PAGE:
The EU's Nutrition and Health Claims Regulation (NHCR) explicitly lists what claims manufacturers can use on pack. But US food law attorney Jonathan Emord says the heavy-handed, ‘Napoleonic’ approach the EU takes on regulating health claims - based on EFSA scientific opinions - works against the consumer.
“Over time… I think the EFSA regime is going to beget increased diseases,” he said.
“Sadly there will be a progressive nutrition dark age in Europe.”
Tentative information would work
Emord said that there is a no shortage of scientific evidence for health benefits of ingredients but that an enormous disconnect exists with this reserve of academia and the consumer marketplace.
“One of the things that benefits consumers, is access to science information. Denying us access to science on a basis that it is less than perfect is damaging. If instead of the heavy hand, you had a freedom for communication with less than perfect information, consumers would begin to experiment more,” he said.
“And while this is less than perfect, we are still dealing with legally available ingredients remember,” he added.
Emord said that even with tentative scientific information, consumers should be allowed to make their own purchasing decisions. He said that if there was more of the science on pack, purchases would occur and there would be health benefits for consumers.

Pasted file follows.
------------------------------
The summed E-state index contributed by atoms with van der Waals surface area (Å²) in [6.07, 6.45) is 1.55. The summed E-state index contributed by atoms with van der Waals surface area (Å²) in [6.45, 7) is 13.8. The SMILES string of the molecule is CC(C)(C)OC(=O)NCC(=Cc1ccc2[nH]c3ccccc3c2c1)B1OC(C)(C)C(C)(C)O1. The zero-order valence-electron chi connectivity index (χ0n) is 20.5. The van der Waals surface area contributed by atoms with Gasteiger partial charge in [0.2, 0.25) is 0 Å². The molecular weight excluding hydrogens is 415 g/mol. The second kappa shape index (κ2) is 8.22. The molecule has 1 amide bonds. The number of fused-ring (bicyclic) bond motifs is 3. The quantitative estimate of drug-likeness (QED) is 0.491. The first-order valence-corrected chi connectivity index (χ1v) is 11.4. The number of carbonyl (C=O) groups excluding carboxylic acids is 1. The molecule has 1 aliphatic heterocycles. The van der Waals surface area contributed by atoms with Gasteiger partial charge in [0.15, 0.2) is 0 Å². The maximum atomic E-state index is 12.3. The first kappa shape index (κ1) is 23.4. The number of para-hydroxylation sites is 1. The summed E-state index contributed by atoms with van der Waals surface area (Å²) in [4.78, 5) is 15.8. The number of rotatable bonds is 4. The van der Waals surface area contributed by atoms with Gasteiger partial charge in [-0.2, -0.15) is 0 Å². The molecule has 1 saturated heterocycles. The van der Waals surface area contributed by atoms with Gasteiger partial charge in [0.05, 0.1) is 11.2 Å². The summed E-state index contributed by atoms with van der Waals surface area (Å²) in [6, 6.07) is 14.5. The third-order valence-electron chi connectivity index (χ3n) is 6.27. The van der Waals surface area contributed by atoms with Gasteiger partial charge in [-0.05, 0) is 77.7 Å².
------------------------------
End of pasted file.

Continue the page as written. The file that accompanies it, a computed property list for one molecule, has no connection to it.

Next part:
‘Dumbed down’ cereal and censorship
“Cereals marketed to children are a very good example of how censorship of health information produces the perverse effect of disabling and rendering dysfunctional that market,” Emord said.
“In the realm of cereal, it’s sad because you’re hurting children.”
Emord said the market has shifted towards high sugar and high salt options because of the lack of health claims on pack.
He added that if manufacturers were able to say more about health benefits associated with grains and other ingredients, there would be an "extraordinary" change in the marketplace.
“Unfortunately in Europe, the market is so dumbed down by the heavy hand of EFSA, you end up with a tendency on the part of cereal makers to aim at taste as the sole distinguishing characteristic, rather than health.”
US has 'a little more market freedom'
Emord said fear around use of health claims was not just apparent in Europe, but the US as well, although less so. “In the US, we have a little more market freedom and therefore more definition. There is also a greater sub-category of consumers dedicated to purchasing health-enhancing cereal.”
The attorney said that while the regulatory regime in the US under the Food and Drug Administration (FDA) is not as heavy-handed as EFSA, manufacturers still operated in fear of the robust regulations.
For more in-depth analysis on the use of health claims in cereals marketed to children, click HERE.